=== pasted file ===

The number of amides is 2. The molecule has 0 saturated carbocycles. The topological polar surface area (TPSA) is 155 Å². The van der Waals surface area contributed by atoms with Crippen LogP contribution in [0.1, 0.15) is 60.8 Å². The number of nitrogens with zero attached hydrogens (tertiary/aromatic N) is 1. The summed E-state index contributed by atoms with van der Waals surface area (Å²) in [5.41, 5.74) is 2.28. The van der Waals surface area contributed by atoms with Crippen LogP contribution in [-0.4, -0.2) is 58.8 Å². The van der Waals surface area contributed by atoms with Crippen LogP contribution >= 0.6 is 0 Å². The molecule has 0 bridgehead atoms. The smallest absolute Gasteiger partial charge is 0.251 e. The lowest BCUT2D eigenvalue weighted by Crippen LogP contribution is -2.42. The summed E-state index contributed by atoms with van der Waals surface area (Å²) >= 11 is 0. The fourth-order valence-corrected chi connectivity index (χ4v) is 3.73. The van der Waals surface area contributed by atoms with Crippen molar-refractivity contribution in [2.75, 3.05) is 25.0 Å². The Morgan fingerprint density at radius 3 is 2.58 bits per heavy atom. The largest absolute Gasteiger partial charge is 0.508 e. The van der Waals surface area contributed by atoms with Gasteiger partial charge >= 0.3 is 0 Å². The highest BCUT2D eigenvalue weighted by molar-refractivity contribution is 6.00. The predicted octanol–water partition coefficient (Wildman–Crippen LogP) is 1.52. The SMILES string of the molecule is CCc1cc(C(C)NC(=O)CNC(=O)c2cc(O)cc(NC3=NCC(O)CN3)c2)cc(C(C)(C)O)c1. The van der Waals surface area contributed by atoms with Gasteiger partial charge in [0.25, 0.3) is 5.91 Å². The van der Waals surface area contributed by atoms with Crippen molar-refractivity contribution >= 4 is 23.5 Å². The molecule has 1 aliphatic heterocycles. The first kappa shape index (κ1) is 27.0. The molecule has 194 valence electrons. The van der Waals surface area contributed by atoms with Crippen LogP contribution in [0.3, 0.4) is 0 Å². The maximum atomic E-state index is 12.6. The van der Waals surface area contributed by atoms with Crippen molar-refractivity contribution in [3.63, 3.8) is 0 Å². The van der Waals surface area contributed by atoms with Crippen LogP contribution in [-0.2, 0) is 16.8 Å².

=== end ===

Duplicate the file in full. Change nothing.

The number of amides is 2. The molecule has 0 saturated carbocycles. The topological polar surface area (TPSA) is 155 Å². The van der Waals surface area contributed by atoms with Crippen LogP contribution in [0.1, 0.15) is 60.8 Å². The number of nitrogens with zero attached hydrogens (tertiary/aromatic N) is 1. The summed E-state index contributed by atoms with van der Waals surface area (Å²) in [5.41, 5.74) is 2.28. The van der Waals surface area contributed by atoms with Crippen LogP contribution in [-0.4, -0.2) is 58.8 Å². The van der Waals surface area contributed by atoms with Crippen LogP contribution >= 0.6 is 0 Å². The molecule has 0 bridgehead atoms. The smallest absolute Gasteiger partial charge is 0.251 e. The lowest BCUT2D eigenvalue weighted by Crippen LogP contribution is -2.42. The summed E-state index contributed by atoms with van der Waals surface area (Å²) >= 11 is 0. The fourth-order valence-corrected chi connectivity index (χ4v) is 3.73. The van der Waals surface area contributed by atoms with Crippen molar-refractivity contribution in [2.75, 3.05) is 25.0 Å². The Morgan fingerprint density at radius 3 is 2.58 bits per heavy atom. The largest absolute Gasteiger partial charge is 0.508 e. The van der Waals surface area contributed by atoms with Gasteiger partial charge >= 0.3 is 0 Å². The highest BCUT2D eigenvalue weighted by molar-refractivity contribution is 6.00. The predicted octanol–water partition coefficient (Wildman–Crippen LogP) is 1.52. The SMILES string of the molecule is CCc1cc(C(C)NC(=O)CNC(=O)c2cc(O)cc(NC3=NCC(O)CN3)c2)cc(C(C)(C)O)c1. The van der Waals surface area contributed by atoms with Gasteiger partial charge in [0.25, 0.3) is 5.91 Å². The van der Waals surface area contributed by atoms with Crippen molar-refractivity contribution >= 4 is 23.5 Å². The molecule has 1 aliphatic heterocycles. The first kappa shape index (κ1) is 27.0. The molecule has 194 valence electrons. The van der Waals surface area contributed by atoms with Crippen LogP contribution in [0.3, 0.4) is 0 Å². The maximum atomic E-state index is 12.6. The van der Waals surface area contributed by atoms with Crippen molar-refractivity contribution in [3.63, 3.8) is 0 Å². The van der Waals surface area contributed by atoms with Crippen LogP contribution in [-0.2, 0) is 16.8 Å².